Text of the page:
(ANTIMEDIA) — Due to economic factors, much of Detroit has gone ignored by major telecommunications companies, leaving 40% of the city without any access to internet. As much as 70% of school-aged children do not have internet access at home and are desperately in need of this basic utility, according to the FCC. However, the citizens of Detroit have taken matters into their own hands, and with the help of a coalition of organizations, they have started working together to build their own internet.
We're revolutionizing the news industry, but we need your help! Click here to get started.
The effort began over the summer when the Equitable Internet Initiative, a grassroots movement made up of community members and local non-profits, started training local residents from three neighborhoods to become “digital stewards.” Many of these stewards started out with little to no technical knowledge. Now experts after a 20-week-long training period, these digital stewards are able to install routers, pull fiber, maintain an entire network from end to end, troubleshoot, and even teach others how to do the same.
“We want to make sure that we’re not just installing all the equipment, but also educating the community,” said Rita Ramirez, one of the stewards working on the project in Detroit’s Southwest neighborhood, told Motherboard. The trained volunteers will use wireless access points to beam the wifi connection to homes from one of three main wifi hubs: Grace in Action in Southwest Detroit, WNUC 96.7 community radio station in the North End, and Church of the Messiah in Islandview. Each will service approximately 50 homes. The routers will also have a feature allowing all computers on the network access to secure communication via an internal intranet in the event that the internet goes down.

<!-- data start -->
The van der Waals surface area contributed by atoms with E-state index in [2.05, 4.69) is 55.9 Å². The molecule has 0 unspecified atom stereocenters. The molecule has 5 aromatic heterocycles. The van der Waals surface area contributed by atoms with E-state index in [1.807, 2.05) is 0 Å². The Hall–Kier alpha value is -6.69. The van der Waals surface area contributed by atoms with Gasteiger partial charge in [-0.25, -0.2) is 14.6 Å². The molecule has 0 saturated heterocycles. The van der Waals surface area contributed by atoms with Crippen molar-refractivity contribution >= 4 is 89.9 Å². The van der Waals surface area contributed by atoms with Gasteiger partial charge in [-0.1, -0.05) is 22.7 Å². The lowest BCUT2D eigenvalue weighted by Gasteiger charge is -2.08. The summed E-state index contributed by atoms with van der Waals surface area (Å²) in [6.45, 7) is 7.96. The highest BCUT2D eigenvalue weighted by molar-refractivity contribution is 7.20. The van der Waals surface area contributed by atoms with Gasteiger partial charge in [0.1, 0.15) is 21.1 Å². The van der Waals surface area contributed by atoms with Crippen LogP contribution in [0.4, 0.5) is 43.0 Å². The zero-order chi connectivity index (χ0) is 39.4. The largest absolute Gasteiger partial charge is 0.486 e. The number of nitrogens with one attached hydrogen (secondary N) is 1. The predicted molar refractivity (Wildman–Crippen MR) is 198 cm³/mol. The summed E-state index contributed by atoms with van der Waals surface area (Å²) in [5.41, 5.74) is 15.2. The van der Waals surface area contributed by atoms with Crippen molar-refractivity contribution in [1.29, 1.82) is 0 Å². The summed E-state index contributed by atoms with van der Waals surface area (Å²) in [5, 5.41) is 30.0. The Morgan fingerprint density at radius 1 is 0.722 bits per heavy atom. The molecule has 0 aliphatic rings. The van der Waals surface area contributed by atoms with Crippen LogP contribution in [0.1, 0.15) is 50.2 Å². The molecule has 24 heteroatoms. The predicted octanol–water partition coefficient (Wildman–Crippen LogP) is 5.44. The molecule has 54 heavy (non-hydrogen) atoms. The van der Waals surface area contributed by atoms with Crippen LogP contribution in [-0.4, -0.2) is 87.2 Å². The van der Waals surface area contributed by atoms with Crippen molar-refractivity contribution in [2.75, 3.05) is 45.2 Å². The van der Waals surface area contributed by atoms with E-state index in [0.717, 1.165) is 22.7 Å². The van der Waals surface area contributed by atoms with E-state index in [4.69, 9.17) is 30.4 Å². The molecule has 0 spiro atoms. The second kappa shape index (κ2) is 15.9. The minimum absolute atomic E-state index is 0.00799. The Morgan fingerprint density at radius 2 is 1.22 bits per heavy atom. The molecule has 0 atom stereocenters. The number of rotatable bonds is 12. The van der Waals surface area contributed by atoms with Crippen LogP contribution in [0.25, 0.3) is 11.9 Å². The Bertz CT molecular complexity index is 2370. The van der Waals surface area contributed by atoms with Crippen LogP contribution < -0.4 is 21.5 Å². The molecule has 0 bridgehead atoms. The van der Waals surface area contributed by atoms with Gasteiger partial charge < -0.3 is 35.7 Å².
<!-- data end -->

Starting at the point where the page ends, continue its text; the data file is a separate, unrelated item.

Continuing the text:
The Equitable Internet Initiative was made possible with the help of Detroit-based cutting-edge internet service provider Rocket Fiber, and according to Model D Media, it was “largely financed by the New Economy Initiative (NEI), a business development organization with foundation support. The project was designed and implemented by the Detroit Community Technology Project, a sponsored project of Allied Media Projects (AMP).”
Because the funding will eventually run out, the volunteer digital stewards will have to work together with anchor organizations to develop business models that will ensure the long-term sustainability of the internet connections, according to Diane Nucera, director of the Detroit Community Technology Project. “These folks will be the ones organizing, building the infrastructure, and teaching others, hopefully to create a culture of collective ownership,” Nucera said.
Digital steward Monique Tate agrees, pointing out that residents are more likely to stay involved if they have a sense of ownership. “Your parents may have given you your first bicycle, but when you buy your own, you had much more appreciation and respect for it,” Tate says. “We need to make people feel like it’s theirs, then they’ll be compelled to want to take care of it.”